The Schütz recordings by Rademann and his team have received so much praise that they need no more from me. Though not a recognised named ensemble, they have made so many recordings together that they perform as one. I very much liked their recording of the Resurrection Story and other Easter music – DL News 2014/6 – and Cantiones Sacræ DL News 2013/2.  I must admit to having been so charmed by the whole of the two new CDs – I ignored my own advice and listened to both in sequence – that I put away my Beckmesser slate, but there was nothing that made me want to mark anything down.  Indeed, much as I enjoy the Cantus Cölln recording of Book III, Rademann’s recording of that book is now my next planned stop on the voyage of Schütz discovery.

I was going to write that this is not the ideal place for beginners to experience Schütz’s music and to point to his Christmas Story and Resurrection Story for that purpose. Certainly, the DaCapo CD on which they are coupled in performances by the Hilliard Ensemble would do very well as an introduction (8.226058 – review Music for Holy Week and Easter), but Books II and III of the Symphoniæ would also do very well. The more austere works from the Thirty Years War, such as the St Matthew Passion and to some extent Book I of the Symphoniæ, would not be my recommended starting point, beautiful as they also are in their own way.

The recording, notes, texts and translations are of Carus’s usual high standard. I’m not sure why the Douay translation of Wie ein Rubin in feinem Golde leuchtet was chosen when the New Revised Standard translation of this passage from Sirach (Ecclesiasticus) 32 is much closer to the German text: ‘A ruby seal in a setting of gold is a concert of music at a banquet of wine. A seal of emerald in a rich setting of gold is the melody of music with good wine’. Luther, as so often, got the translation just right and in accord with the best modern versions – and what wonderful words when set to music as fine as this and so well performed.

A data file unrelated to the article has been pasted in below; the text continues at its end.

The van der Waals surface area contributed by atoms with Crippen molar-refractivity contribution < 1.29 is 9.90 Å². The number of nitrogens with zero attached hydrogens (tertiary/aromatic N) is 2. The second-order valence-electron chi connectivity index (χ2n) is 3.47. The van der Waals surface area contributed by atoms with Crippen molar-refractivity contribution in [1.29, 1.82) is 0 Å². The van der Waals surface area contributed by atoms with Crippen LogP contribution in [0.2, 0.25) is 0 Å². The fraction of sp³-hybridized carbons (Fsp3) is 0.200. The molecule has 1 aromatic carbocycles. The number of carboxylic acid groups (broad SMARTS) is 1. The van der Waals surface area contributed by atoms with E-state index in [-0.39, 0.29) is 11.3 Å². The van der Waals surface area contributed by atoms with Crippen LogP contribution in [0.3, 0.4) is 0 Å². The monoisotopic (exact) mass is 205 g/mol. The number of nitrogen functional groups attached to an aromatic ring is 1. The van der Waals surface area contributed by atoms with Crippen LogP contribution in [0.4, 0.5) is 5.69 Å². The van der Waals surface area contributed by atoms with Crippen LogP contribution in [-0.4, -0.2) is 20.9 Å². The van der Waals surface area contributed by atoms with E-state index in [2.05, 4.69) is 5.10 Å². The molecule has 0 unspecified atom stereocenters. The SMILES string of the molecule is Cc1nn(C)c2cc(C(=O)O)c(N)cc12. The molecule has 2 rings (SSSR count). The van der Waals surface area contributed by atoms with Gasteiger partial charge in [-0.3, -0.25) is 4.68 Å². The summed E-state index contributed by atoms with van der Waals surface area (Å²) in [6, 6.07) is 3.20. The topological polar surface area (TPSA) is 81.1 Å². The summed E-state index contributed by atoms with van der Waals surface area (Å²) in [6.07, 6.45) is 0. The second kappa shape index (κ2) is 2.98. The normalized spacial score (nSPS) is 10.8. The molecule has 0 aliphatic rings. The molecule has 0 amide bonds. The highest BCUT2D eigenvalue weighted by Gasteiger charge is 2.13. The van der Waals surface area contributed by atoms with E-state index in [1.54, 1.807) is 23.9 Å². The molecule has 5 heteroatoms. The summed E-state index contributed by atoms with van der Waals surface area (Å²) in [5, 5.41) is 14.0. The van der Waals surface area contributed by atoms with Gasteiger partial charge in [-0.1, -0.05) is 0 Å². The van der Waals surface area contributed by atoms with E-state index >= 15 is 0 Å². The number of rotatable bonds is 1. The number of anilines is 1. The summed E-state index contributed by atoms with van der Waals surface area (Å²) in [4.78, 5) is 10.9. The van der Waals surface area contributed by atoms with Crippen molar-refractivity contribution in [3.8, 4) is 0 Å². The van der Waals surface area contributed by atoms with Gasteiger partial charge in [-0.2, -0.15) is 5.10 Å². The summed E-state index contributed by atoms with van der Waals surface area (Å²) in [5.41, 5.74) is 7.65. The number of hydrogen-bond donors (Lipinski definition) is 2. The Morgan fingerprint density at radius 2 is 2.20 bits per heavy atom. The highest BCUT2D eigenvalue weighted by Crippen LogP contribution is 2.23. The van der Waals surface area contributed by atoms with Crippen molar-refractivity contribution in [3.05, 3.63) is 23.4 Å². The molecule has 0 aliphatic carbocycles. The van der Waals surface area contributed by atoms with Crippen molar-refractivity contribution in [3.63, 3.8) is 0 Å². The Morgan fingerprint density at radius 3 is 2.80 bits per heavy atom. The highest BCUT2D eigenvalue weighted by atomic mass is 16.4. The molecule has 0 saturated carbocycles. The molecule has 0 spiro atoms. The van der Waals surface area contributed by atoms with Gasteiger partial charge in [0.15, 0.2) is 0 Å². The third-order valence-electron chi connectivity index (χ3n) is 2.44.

I’m certainly not complaining about the attention that Schütz is receiving, but how about his gifted contemporaries, Schein, Demantius and the unfortunate-sounding (to Anglophone ears) Scheidt? The excerpts from Johann Hermann Schein’s Israelis Brünnlein (1623), also known as Fontana d’Israel, on a recent Alpha release (ALPHA394, with Schütz Resurrection Story review) should lead the listener to more complete recordings from Cantus Cölln (Deutsche Harmonia Mundi 05472773592, download only),  Rheinische Kantorei (Capriccio C5069 – review) and Rademann (Carus 83.350, 2 CDs – review DL Roundup September 2012/1).  The Carus is available in lossless sound from, albeit without the very important booklet.